That's Ta-Nahisi Coates in Against the Conversation, Cont. The Atlantic Online 04/10/2013, on of three posts he's made taking off on the theme of the Brad Paisle/LL Cool J song, "Accidental Racist." The other two are Why 'Accidental Racist' Is Actually Just Racist 04/10/2013 and Against the 'Conversation on Race' 04/10/2013.
A different kind of song about race: Peter, Paul and Mary performing a Pete Seeger song, All Mixed Up:
In that post just quoted, Coates is making particular reference to a Kansas County Commissioner, Jim Gile, who attracted national attention by his use of "nigger—rigging" in a public meeting, which he sneeringly corrected to "Afro-Americanized." (Elspeth Reeve, Kansas Politician Is the Latest Accidental Racist After Dropping the N-Word Atlantic Wire 04/10/2013)
Coates argues that it's pointless, if not worse, to reduce white racism to simple subjective ill-will. In fact, the kind of anti-racist appeal Paisley claims to be making in his song in effect assumes there is no ill-will at all between the two sides of the conversation:
I have had conversations with very well-educated people who, with a straight face, have told me that there are Black Confederates. If you ask a very well educated person how the GI Bill exacerbated the wealth gap, or how New Deal housing policy helped create the ghetto they very likely will not know. And they do not know, not because they are ignorant, stupid, or immoral, they do not know because they are part of country that has decided that "not knowing" is in its interest. There's no room for any sort of serious conversation when the basic facts of history are not accessible. It would be like me demanding a conversation on Vichy France--en Français.Chauncey DeVega makes his own version of this point in The "Accidental Racist" and How to Write a Post-Racial Pop Song in The Age of Obama WARN 04/11/2013:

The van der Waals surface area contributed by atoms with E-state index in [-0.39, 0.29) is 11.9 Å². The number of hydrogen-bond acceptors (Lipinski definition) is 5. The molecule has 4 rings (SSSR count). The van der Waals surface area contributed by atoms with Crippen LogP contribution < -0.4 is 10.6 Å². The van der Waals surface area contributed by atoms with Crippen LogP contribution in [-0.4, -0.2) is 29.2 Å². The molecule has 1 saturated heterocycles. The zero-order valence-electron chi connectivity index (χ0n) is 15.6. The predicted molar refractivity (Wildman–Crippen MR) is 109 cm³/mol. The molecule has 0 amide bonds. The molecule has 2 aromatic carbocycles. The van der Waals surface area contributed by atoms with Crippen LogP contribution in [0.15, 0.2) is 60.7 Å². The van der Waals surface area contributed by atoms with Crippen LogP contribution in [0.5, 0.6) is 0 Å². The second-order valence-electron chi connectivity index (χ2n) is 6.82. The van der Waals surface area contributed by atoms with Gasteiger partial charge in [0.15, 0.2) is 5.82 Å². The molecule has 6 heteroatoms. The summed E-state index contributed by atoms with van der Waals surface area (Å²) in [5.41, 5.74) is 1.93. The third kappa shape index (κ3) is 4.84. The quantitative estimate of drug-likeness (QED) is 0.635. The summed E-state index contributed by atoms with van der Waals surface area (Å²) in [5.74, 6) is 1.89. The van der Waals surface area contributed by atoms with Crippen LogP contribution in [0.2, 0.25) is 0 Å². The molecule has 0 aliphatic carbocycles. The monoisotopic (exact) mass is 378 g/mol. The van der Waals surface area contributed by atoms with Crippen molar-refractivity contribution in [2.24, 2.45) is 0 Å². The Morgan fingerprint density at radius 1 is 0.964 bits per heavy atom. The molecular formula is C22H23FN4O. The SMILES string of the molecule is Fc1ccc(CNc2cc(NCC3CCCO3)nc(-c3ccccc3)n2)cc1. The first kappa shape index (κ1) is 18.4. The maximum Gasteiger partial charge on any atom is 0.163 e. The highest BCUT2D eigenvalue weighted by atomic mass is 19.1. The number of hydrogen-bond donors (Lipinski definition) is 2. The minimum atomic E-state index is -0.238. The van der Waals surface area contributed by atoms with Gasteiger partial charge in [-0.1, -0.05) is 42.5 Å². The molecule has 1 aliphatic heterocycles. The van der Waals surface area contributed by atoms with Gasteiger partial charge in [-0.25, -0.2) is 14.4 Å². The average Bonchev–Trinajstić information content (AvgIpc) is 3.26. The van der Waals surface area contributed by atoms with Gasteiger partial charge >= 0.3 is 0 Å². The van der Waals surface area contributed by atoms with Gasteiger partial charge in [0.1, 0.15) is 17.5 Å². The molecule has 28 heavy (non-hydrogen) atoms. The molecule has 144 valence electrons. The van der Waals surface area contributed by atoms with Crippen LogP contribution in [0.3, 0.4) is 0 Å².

So we retreat to mushy, moist talk about who "feelings," "intentions," "good people" and "loving fathers." The great Jay Smooth once said that we need to move from a "what you are" conversation ("you are a racist") to a "what you are doing" conversation. Unfortunately this presumes a groundwork of honesty and good faith. No such good faith exists because we are ignorant, and deep down inside, we know it and are ashamed of it. [my emphasis]
... LL Cool J and Brad Paisley's recent song "Accidental Racist" is a product of a confused post-racial America where the "national discourse" on race is moribund, twisted, tired, and empty.Coates also makes a point along the lines I made in my earlier post on the subject of "Accidental Racist." Coates:
In the post-civil rights era, white folks apparently just want "forgiveness" and to "get past" this race stuff. Black and brown folks want some type of justice and an acknowledgement of how structural inequality along the color line persists into the present. The former want to limit racism to "mean words" and "hurt feelings." The latter would like to discuss substantive efforts at improving live chances and the social inequalities caused by racism, both structural and inter-personal. [my emphasis]